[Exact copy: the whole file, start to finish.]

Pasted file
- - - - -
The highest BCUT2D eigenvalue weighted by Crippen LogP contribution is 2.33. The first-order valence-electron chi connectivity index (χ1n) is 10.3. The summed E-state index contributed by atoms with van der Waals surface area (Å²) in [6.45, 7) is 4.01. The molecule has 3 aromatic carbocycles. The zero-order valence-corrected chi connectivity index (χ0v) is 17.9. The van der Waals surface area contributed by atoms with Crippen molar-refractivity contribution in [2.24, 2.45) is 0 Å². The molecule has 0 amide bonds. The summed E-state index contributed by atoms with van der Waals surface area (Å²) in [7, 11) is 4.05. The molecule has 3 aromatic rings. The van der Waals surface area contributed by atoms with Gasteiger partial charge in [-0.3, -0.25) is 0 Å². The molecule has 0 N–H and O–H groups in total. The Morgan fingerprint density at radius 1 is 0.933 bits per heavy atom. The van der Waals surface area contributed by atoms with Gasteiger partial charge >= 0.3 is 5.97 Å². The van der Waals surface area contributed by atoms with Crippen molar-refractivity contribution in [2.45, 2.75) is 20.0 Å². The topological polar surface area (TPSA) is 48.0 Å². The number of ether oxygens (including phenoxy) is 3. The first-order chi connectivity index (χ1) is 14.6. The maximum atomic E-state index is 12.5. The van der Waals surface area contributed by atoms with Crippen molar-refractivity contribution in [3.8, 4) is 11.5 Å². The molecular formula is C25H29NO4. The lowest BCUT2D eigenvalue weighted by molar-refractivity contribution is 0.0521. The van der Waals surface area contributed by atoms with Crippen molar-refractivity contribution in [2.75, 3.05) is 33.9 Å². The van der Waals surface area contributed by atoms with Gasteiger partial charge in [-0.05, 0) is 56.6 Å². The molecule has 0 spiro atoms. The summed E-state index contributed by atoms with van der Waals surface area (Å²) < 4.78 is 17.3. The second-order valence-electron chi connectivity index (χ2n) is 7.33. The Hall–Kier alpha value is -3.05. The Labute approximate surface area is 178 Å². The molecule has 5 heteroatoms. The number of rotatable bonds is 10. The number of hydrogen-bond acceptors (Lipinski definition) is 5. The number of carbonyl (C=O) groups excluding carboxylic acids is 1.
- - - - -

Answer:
The highest BCUT2D eigenvalue weighted by Crippen LogP contribution is 2.33. The first-order valence-electron chi connectivity index (χ1n) is 10.3. The summed E-state index contributed by atoms with van der Waals surface area (Å²) in [6.45, 7) is 4.01. The molecule has 3 aromatic carbocycles. The zero-order valence-corrected chi connectivity index (χ0v) is 17.9. The van der Waals surface area contributed by atoms with Crippen molar-refractivity contribution in [2.24, 2.45) is 0 Å². The molecule has 0 amide bonds. The summed E-state index contributed by atoms with van der Waals surface area (Å²) in [7, 11) is 4.05. The molecule has 3 aromatic rings. The van der Waals surface area contributed by atoms with Gasteiger partial charge in [-0.3, -0.25) is 0 Å². The molecule has 0 N–H and O–H groups in total. The Morgan fingerprint density at radius 1 is 0.933 bits per heavy atom. The van der Waals surface area contributed by atoms with Gasteiger partial charge >= 0.3 is 5.97 Å². The van der Waals surface area contributed by atoms with Crippen molar-refractivity contribution in [2.45, 2.75) is 20.0 Å². The topological polar surface area (TPSA) is 48.0 Å². The number of ether oxygens (including phenoxy) is 3. The first-order chi connectivity index (χ1) is 14.6. The maximum atomic E-state index is 12.5. The van der Waals surface area contributed by atoms with Crippen molar-refractivity contribution in [3.8, 4) is 11.5 Å². The molecular formula is C25H29NO4. The lowest BCUT2D eigenvalue weighted by molar-refractivity contribution is 0.0521. The van der Waals surface area contributed by atoms with Crippen molar-refractivity contribution in [2.75, 3.05) is 33.9 Å². The van der Waals surface area contributed by atoms with Gasteiger partial charge in [-0.05, 0) is 56.6 Å². The molecule has 0 spiro atoms. The summed E-state index contributed by atoms with van der Waals surface area (Å²) < 4.78 is 17.3. The second-order valence-electron chi connectivity index (χ2n) is 7.33. The Hall–Kier alpha value is -3.05. The Labute approximate surface area is 178 Å². The molecule has 5 heteroatoms. The number of rotatable bonds is 10. The number of hydrogen-bond acceptors (Lipinski definition) is 5. The number of carbonyl (C=O) groups excluding carboxylic acids is 1.